Photo by William Wesen, Creative Commons
You wouldn’t think a High Speed Rail Summit would be all that exciting. But just sitting in St. Paul’s Union Depot brought lots of enthusiasm for its future last Wednesday afternoon.
The U.S. Department of Transportation recently awarded a $40 million federal grant for the old transit hub’s renovation. Combined with other funding, the federal money has helped project organizers secure 75 percent of the $237 million rehab price tag. Construction will begin in January and wrap up by the end of 2012.
The Ramsey County Regional Rail Authority (RCRRA) has spearheaded the effort to revitalize Union Depot as a transit hub. Its first step was purchasing it.
Let’s take a trip down memory lane with the grand structure’s history. Built in 1881, fire destroyed the original Union Depot. In 1923, a new structure rose from the ashes. When in full service, the depot made St. Paul a major hub for both passenger and freight rail, with millions of riders during peak years and hundreds of daily trains.
By 1971, Amtrak moved its passenger rail service to Midway Station, where it remains. After Amtrak moved, several different entities bought the depot. The United States Postal Service became its primary user. RCRRA purchased major sections from the USPS in 2007.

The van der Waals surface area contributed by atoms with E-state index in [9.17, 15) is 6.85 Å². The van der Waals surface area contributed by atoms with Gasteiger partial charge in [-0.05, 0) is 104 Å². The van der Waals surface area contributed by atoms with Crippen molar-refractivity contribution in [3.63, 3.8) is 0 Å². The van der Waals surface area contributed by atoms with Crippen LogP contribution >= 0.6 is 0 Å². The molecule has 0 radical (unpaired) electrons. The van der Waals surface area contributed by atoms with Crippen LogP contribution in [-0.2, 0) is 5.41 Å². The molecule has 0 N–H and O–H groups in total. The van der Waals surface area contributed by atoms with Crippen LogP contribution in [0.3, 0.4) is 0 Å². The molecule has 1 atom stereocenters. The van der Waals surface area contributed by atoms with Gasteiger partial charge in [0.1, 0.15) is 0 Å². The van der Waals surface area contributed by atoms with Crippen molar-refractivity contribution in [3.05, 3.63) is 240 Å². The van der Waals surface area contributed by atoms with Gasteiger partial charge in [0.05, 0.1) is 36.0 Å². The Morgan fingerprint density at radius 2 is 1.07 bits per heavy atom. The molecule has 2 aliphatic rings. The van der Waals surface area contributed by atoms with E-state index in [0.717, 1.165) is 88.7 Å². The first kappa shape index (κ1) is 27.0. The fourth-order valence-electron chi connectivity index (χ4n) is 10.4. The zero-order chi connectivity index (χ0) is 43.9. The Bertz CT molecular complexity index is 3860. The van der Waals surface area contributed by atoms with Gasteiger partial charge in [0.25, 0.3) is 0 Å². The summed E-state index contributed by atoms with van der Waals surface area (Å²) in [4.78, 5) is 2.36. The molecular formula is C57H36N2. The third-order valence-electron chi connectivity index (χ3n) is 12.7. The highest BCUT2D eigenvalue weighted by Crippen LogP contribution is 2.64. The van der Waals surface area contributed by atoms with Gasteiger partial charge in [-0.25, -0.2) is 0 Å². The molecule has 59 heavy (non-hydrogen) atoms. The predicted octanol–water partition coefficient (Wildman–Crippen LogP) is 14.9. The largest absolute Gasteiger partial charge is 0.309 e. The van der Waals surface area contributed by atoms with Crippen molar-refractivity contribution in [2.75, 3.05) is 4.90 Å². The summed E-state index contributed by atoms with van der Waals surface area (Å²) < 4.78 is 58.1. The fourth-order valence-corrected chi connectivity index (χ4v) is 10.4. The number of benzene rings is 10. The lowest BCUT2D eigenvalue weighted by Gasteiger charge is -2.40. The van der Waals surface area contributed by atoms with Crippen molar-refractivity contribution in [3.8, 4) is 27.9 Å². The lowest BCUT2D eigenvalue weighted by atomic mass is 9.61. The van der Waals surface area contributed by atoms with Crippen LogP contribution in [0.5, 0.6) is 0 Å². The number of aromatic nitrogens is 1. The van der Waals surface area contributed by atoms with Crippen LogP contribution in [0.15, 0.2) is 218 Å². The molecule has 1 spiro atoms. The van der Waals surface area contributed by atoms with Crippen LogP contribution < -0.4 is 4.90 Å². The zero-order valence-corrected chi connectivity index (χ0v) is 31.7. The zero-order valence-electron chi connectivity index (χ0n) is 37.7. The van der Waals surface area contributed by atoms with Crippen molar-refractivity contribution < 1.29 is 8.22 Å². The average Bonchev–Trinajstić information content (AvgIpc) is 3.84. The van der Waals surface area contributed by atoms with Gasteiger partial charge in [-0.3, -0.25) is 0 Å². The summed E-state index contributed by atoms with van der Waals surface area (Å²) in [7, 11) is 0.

At the end of Wednesday’s rail summit, Mortenson Construction Company presented plans for the new and improved Union Depot, impressing those gathered. The vision includes new tracks for commuter rail and inter-city (possibly high-speed) rail, with transit bays for shuttles and inter-city buses. Crews will transform the depot’s picturesque entrance into a pedestrian plaza, which will work well with the light rail station already under construction adjacent to it, on 4th Street.
For motorists, existing carriageway traveling underneath the plaza will be widened for a pick-up/drop-off area. The depot’s current parking ramp will remain.
Revitalization of a once-great transit hub will merge old and new modes of travel, helping restore the building to its glory days.
With transit corridor studies underway around the metro area and the proposal of more frequent, faster travel to and from Chicago, it is an exciting time for Union Depot’s renovation. It’s also a good symbol of how important continued investment in diverse transportation is for a healthier economy, mobile populace and stronger Minnesota.